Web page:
In my former life as a newspaper reporter, I was occasionally assigned to cover various tragedies of different scopes and magnitudes. A house fire that claimed the lives of a few college students. The murder of a pair of policemen by a suspect who grabbed a gun off one of the officers and started blasting. Killings tied to street crime, drugs, domestic disputes, robberies, petty arguments. A serial killer named Henry Louis Wallace who raped and murdered 10 young black women in my hometown of Charlotte, North Carolina, in the early 1990s.
There was a lot of murder and mayhem in that place, in those days. I was the main news reporter for an alternative newsweekly at the time, and so by default I handled the crime beat in addition to covering government and politics. If you want to get a jaded view of life, try covering those things every day and week for a few years.
I always felt inadequate writing about cruel and senseless deaths, cruel and senseless murders, like there was nothing at all I could add that could possibly be of any use to anyone. After a while you get tired of trying to document the murders, and even more tired of trying to parse out the reasons behind them. Because that was your job, too: to lend insight into the why of it, the social/psychological constructs that contribute to random violence in large numbers.
Today this headline arrived in my inbox from the Washington Post:
19 children, 2 teachers killed in deadliest U.S. school shooting in nearly a decade
I had to look at it twice. Not because I was unaware of the shooting – I had heard about it the night before. But because of the last part: “in nearly a decade.”
Nearly a decade.
In just about any other nation in the world, the random slaughter of 19 children and two teachers by a gun-toting psychopath on a normal school day would be a one-time event. The authorities would immediately come together to pass laws to ensure it would never happen again, as they did in Scotland following a school shooting in 1996 than left 16 students and one teacher dead. The UK government immediately passed stricter gun laws. There hasn’t been a school shooting since.
This century alone in the United States, there have been more than a dozen school shootings where at least five people were killed. Some of the numbers are staggering.
· Yesterday, 21 were killed at an elementary school in Uvalde, Texas.
· In 2018, 10 were killed at a high school in Santa Fe, Texas.
· Also in 2018, 17 were killed at a high school in Parkland, Florida.
· In 2015, 10 were killed at a community college in Roseburg, Oregon.
· In 2012, 27 were killed at an elementary school in Newtown, Connecticut.
· In 2007, 33 were killed at a university in Blacksburg, Virginia.
That’s just in the last 15 years. And they don’t include all the other mass, random shootings in other places. Less than two weeks ago 10 black people were slaughtered at a grocery store in Buffalo, New York, by a white supremacist teenager.
A U.S. senator from Connecticut spoke on the floor of his chamber after the Uvalde killings yesterday. In a speech designed to convince his fellow senators to finally do something, anything, to try and prevent these kinds of tragedies, he rolled out this alarming stat: There are more mass shootings in the USA than days of the year.
I didn’t research this stat to see if it’s true, though I’m betting it is, based on one of the definitions of mass shootings: that they must involve four or more victims (injured and/or killed) at one or more locations close to one another.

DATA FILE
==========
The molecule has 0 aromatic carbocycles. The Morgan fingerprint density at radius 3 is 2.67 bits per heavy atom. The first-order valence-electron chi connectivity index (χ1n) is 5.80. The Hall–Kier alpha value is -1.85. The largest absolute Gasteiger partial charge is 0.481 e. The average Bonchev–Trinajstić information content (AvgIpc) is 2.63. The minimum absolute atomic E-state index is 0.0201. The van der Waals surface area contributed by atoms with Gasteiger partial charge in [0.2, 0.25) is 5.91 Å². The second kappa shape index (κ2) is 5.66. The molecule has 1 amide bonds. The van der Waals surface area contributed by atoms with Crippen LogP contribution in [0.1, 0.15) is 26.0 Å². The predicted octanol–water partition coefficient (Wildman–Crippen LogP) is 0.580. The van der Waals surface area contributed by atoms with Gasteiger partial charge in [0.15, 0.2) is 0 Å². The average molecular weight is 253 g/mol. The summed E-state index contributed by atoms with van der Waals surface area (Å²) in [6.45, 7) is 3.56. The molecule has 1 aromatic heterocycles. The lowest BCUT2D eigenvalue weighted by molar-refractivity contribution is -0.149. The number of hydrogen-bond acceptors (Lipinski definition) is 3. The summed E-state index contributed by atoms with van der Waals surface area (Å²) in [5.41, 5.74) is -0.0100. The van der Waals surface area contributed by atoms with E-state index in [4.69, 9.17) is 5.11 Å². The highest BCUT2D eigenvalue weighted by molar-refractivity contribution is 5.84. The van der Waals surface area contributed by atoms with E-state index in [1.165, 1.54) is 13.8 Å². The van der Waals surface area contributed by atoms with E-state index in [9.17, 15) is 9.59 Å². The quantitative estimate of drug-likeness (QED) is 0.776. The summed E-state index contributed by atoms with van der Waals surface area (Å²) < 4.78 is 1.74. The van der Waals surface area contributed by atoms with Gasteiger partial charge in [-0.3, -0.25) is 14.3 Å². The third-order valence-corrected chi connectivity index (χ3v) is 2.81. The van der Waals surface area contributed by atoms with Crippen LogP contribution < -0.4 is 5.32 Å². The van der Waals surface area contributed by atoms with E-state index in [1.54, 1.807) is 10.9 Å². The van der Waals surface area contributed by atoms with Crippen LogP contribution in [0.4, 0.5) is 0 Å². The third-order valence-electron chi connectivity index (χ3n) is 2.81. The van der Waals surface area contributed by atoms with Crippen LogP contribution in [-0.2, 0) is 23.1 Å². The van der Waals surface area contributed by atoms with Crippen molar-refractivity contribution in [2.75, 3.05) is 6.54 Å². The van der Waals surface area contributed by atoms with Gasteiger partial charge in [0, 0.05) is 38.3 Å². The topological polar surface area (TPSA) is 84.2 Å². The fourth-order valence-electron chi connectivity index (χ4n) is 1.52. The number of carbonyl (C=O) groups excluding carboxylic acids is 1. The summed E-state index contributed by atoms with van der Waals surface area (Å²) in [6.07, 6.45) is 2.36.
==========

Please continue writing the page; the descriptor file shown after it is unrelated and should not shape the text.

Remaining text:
A May 25 article on the NPR website said there have already been 213 mass shootings during the first 21 weeks of the year.
The fact that we even have to research how many hundreds of mass killings take place in the USA every year says all that needs to be said about the USA and guns and killing.
I’m not even sure why I’m blogging about this. I blogged about the same thing less than three years ago after we returned to London from a trip to the United States. I’m blogging about it now ahead of a planned trip to the United States. I could blog about the same thing every day for the next decade, and it would still be topical, still be in the headlines, still be a problem that America is trying to get its blood-stained arms around.
I feel just as inadequate writing about this now as I did as a reporter three decades ago. There is nothing I can add that will make any difference, do one bit of earthly good. America is a violent country with a gun obsession and a bunch of cheap, gutless lawmakers who just allow it to keep happening, while the general population moves on to something else in about 36 hours.
I had a book review blog all ready to go for this week’s blog. Something easy and harmless, that almost nobody will actually read.
But I’m writing about this instead. Maybe because I snuck a peek at photos of the young victims of yesterday’s massacre, even though I wasn’t going to. A decade ago I spent hours looking at photos of the Newtown massacre victims, and I wept, the only time I can remember doing that in forever. I decided I wasn’t going to look at the photos of the young Texas victims who showed up at school yesterday, and never went home.
But I looked, anyway. I forced myself to. The fuzzy, grainy photos of their smiling faces and goofy clothes. One young girl with long black hair proudly holding a couple of award certificates. Another girl with face paint and a sassy pose. A little boy with a cherubic face and “please take the photo already” half-smile.
They’ll never have a photo taken again.
But America will keep on being America. It’s a fabulously rich and deeply fucked-up country, down to its core, and it’s my homeland, and my daughters’ homeland, and I wish I could wish it out of my head, but I can’t.
I couldn’t even weep this time, even though I should. We all should.
*the photo originally appeared on Vox in 2018